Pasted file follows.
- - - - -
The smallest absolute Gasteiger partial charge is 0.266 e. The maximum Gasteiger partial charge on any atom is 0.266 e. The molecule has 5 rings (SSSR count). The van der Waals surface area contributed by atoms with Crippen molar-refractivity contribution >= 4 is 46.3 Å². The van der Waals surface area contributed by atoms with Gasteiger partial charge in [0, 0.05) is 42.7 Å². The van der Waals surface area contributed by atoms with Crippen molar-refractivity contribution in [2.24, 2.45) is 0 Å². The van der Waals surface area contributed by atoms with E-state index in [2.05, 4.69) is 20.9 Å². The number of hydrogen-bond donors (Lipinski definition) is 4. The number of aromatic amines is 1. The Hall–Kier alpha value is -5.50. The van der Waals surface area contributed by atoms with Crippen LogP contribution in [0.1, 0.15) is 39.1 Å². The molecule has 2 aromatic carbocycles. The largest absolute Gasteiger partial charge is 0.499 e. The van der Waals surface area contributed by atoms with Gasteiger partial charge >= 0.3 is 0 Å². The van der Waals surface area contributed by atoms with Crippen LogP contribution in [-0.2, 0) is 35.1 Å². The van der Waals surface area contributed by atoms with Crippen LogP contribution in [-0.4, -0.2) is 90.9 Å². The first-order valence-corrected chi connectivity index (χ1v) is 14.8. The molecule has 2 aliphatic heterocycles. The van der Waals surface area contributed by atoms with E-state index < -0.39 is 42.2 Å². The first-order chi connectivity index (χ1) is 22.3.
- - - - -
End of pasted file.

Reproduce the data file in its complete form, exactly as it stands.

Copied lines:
The smallest absolute Gasteiger partial charge is 0.266 e. The maximum Gasteiger partial charge on any atom is 0.266 e. The molecule has 5 rings (SSSR count). The van der Waals surface area contributed by atoms with Crippen molar-refractivity contribution >= 4 is 46.3 Å². The van der Waals surface area contributed by atoms with Gasteiger partial charge in [0, 0.05) is 42.7 Å². The van der Waals surface area contributed by atoms with Crippen molar-refractivity contribution in [2.24, 2.45) is 0 Å². The van der Waals surface area contributed by atoms with E-state index in [2.05, 4.69) is 20.9 Å². The number of hydrogen-bond donors (Lipinski definition) is 4. The number of aromatic amines is 1. The Hall–Kier alpha value is -5.50. The van der Waals surface area contributed by atoms with Crippen LogP contribution in [0.1, 0.15) is 39.1 Å². The molecule has 2 aromatic carbocycles. The largest absolute Gasteiger partial charge is 0.499 e. The van der Waals surface area contributed by atoms with Gasteiger partial charge >= 0.3 is 0 Å². The van der Waals surface area contributed by atoms with Crippen LogP contribution in [-0.2, 0) is 35.1 Å². The van der Waals surface area contributed by atoms with Crippen LogP contribution in [-0.4, -0.2) is 90.9 Å². The first-order valence-corrected chi connectivity index (χ1v) is 14.8. The molecule has 2 aliphatic heterocycles. The van der Waals surface area contributed by atoms with E-state index < -0.39 is 42.2 Å². The first-order chi connectivity index (χ1) is 22.3.